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Think Fast, Mr. Moto

From Wikipedia, the free encyclopedia

Think Fast, Mr. Moto
Think Fast, Mr. Moto FilmPoster.jpeg
Directed byNorman Foster
Screenplay byNorman Foster
Philip MacDonald
Based onbased on novel Think Fast, Mr Moto by John P. Marquand
Produced bySol M. Wurtzel
StarringPeter Lorre
Thomas Beck
Virginia Field
Sig Ruman
CinematographyHarry Jackson
Edited byAlex Troffey
Music byR. H. Bassett
Samuel Kaylin
Distributed by20th Century Fox
Release date
August 1937[1]
Running time
66 minutes
CountryUnited States

Think Fast, Mr. Moto is a 1937 film directed by Norman Foster and featuring a mysterious Japanese detective named Mr. Moto. It is the first of eight films in the Mr. Moto series, all based on the character Mr. Moto created by John P. Marquand. The film stars Peter Lorre as the title character (at the time, it was customary for Westerners to portay Asians on the screen), Virginia Field, Thomas Beck and Sig Ruman. Mr. Moto works to stop a secret smuggling operation.[2]

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The film opens with Mr. Moto in disguise as a street salesmen and selling goods to passers-by. He sees a man leaving a shop with a tattoo of the British Flag on his arm. Moto enters the shop to sell a rare diamond to the owner. However, Moto sees a body stuffed into a wicker basket in the store, and using his mastery of judo takes down the shopkeeper. Later, he reserves a berth on a freighter headed for Shanghai. Also on the freighter is Bob Hitchings Jr., son of the owner of the freighter. Before leaving, Hitchings Sr. gives his son a confidential letter for the head of the Shanghai branch of the company. Hitchings and Moto become friends (Moto notices the letter), and Moto helps Hitchings cure a hangover. Hitchings complains to Moto that he has not met any beautiful women on board. After a stop in Honolulu, a beautiful woman named Gloria Danton boards the ship, and she and Hitchings fall in love. But Gloria is a spy for Nicolas Marloff, who runs a smuggling operation out of Shanghai. She periodically sends him notes and leaves without saying goodbye to Hitchings. Moto finds a steward looking for Hitchings’ letter and confronts him, knowing he was the person who killed the man in the wicker basket, as he wears the tattoo. Moto throws the man overboard and takes the letter.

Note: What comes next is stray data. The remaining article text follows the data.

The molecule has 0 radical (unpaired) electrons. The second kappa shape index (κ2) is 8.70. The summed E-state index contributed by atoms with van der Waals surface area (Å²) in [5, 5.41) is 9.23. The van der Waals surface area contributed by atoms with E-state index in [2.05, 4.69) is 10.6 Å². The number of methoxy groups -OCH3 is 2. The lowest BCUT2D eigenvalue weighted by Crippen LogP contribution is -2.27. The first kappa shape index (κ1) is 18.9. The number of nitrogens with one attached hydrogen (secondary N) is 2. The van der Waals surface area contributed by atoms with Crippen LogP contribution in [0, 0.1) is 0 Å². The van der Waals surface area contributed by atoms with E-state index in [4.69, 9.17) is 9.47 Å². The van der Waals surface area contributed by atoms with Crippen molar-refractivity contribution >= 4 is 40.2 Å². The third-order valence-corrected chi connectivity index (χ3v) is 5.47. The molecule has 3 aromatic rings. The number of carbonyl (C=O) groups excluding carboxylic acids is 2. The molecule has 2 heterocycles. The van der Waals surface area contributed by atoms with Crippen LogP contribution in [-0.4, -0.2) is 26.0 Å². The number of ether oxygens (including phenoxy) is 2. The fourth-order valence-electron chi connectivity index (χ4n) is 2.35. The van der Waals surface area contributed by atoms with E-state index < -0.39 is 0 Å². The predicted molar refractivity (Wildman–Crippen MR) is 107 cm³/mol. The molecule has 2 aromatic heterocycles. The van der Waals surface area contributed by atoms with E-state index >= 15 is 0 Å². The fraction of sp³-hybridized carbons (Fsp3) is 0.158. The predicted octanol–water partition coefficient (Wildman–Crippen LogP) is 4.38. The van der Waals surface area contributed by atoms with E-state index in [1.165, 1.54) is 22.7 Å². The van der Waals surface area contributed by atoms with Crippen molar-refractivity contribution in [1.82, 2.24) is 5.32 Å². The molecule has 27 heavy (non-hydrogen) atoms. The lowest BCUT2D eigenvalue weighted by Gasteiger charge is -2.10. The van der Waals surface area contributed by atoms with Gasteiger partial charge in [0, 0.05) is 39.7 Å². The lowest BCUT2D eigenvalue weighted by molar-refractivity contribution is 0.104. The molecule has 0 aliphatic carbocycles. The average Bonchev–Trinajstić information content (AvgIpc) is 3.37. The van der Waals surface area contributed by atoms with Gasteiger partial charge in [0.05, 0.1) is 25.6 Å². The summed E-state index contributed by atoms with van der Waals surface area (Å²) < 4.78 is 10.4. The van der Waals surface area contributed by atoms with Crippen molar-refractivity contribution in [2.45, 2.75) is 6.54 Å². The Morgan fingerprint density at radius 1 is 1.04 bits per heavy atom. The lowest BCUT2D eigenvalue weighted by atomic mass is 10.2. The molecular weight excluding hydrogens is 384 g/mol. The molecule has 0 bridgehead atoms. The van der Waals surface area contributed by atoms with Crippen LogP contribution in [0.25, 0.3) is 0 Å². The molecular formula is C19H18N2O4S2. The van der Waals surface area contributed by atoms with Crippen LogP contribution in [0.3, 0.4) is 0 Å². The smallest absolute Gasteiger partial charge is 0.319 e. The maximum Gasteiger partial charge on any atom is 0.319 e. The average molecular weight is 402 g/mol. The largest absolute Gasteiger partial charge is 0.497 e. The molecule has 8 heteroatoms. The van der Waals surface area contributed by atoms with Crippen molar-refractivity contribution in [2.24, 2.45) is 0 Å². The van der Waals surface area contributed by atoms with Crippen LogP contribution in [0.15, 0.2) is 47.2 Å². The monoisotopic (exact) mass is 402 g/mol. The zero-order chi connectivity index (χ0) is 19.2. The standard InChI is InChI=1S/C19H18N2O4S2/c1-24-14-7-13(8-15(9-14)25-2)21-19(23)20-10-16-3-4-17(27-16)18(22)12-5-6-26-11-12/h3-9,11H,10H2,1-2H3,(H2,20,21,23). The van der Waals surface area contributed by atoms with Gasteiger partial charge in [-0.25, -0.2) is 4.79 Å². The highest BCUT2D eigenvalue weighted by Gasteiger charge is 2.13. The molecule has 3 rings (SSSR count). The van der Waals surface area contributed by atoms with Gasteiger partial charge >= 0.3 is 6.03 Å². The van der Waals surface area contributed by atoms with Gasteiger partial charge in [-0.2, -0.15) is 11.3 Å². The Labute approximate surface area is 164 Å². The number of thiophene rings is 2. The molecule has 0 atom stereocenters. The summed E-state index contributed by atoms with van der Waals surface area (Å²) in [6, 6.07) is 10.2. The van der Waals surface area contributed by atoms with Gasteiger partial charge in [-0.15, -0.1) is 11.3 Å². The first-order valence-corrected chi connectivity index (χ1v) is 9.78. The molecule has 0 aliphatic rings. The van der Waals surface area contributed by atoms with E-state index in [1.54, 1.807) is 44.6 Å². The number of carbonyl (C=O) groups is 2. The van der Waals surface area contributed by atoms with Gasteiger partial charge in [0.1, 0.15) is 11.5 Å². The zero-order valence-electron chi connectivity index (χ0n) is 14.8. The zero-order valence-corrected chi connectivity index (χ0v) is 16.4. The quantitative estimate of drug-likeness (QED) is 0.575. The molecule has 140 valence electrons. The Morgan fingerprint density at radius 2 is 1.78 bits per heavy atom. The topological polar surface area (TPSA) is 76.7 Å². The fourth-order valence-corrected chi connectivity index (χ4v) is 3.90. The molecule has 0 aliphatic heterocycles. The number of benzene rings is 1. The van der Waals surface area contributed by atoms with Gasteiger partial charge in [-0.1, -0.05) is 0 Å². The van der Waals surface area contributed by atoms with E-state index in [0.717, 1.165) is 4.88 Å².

At Shanghai, Hitchings meets with Joseph B. Wilkie and gives him the letter, but later learns that it is a blank sheet of paper. He calls his father, who tells him the letter said to watch out for smugglers. Hitchings is determined to find Gloria, and he learns from an unknown person that she is at the "international club". Both he and Wilkie go there, as well as Moto and his date, Lela Liu. Hitchings finds Gloria performing at the club and goes to her dressing room. However, the club owner Marloff discovers them together and, knowing that Hitchings knows too much, locks them both up. Moto tells Lela to call the police, and seeks out Marloff. Posing as a fellow smuggler, he tricks Marloff into leading him to Gloria and Hitchings. Lela is shot while contacting the police, but manages to tell them where she is. Wilkie finds Marloff, and demands that Gloria and Hitchings be released. Marloff finds out that Moto is not a smuggler, then Moto apprehends him. Moto tells Wilkie to get Marloff's gun, the gun explodes as Wilkie tries to grab it, killing Marloff. Police storm the building, and Moto tells them the Wilkie headed the smuggling operation. Wilkie replaced the letter and shot Lela. Moto gave Wilkie the opportunity to kill Marloff, who knew he was in on the plot, and he did. Wilkie is arrested, and things go back to normal.


George Cooper, Sig Ruman and Peter Lorre in Think Fast, Mr. Moto
George Cooper, Sig Ruman and Peter Lorre in Think Fast, Mr. Moto

Original novel

Think Fast, Mr. Moto was the third novel in the Moto series. Film rights to the novel were bought in July 1936. It was originally a story That Girl and Mr Moto.[3][4]

The novel was not published until May 1937.[5]



Mr Moto had been introduced to readers in the 1935 novel No Hero.[6] It was popular and was followed by Thank You, Mr Moto in 1936 and then Think Fast, Mr Moto in 1937.

Twentieth Century Fox had three film series at the time – Charlie Chan, the Jones Family, and the Jeeves movies – and thought Mr Moto would make an ideal hero of a film series along the lines of Charlie Chan.[7] In July 1936 Fox announced that they had bought the film rights to Think Fast, Mr Moto and Kenneth MacGowan would produce.[8][9] MacGowan refused to produce and the film became a "B" movie.

In January 1937 Fox announced that Peter Lorre would play Moto and that Think Fast would co-star Virginia Field. Lorre had just signed with Fox and made two films, Crack-Up and Nancy Steele Is Missing![10] He said he accepted the role because it gave him a rare chance to play a hero.[11] In February Thomas Beck signed as the male romantic lead.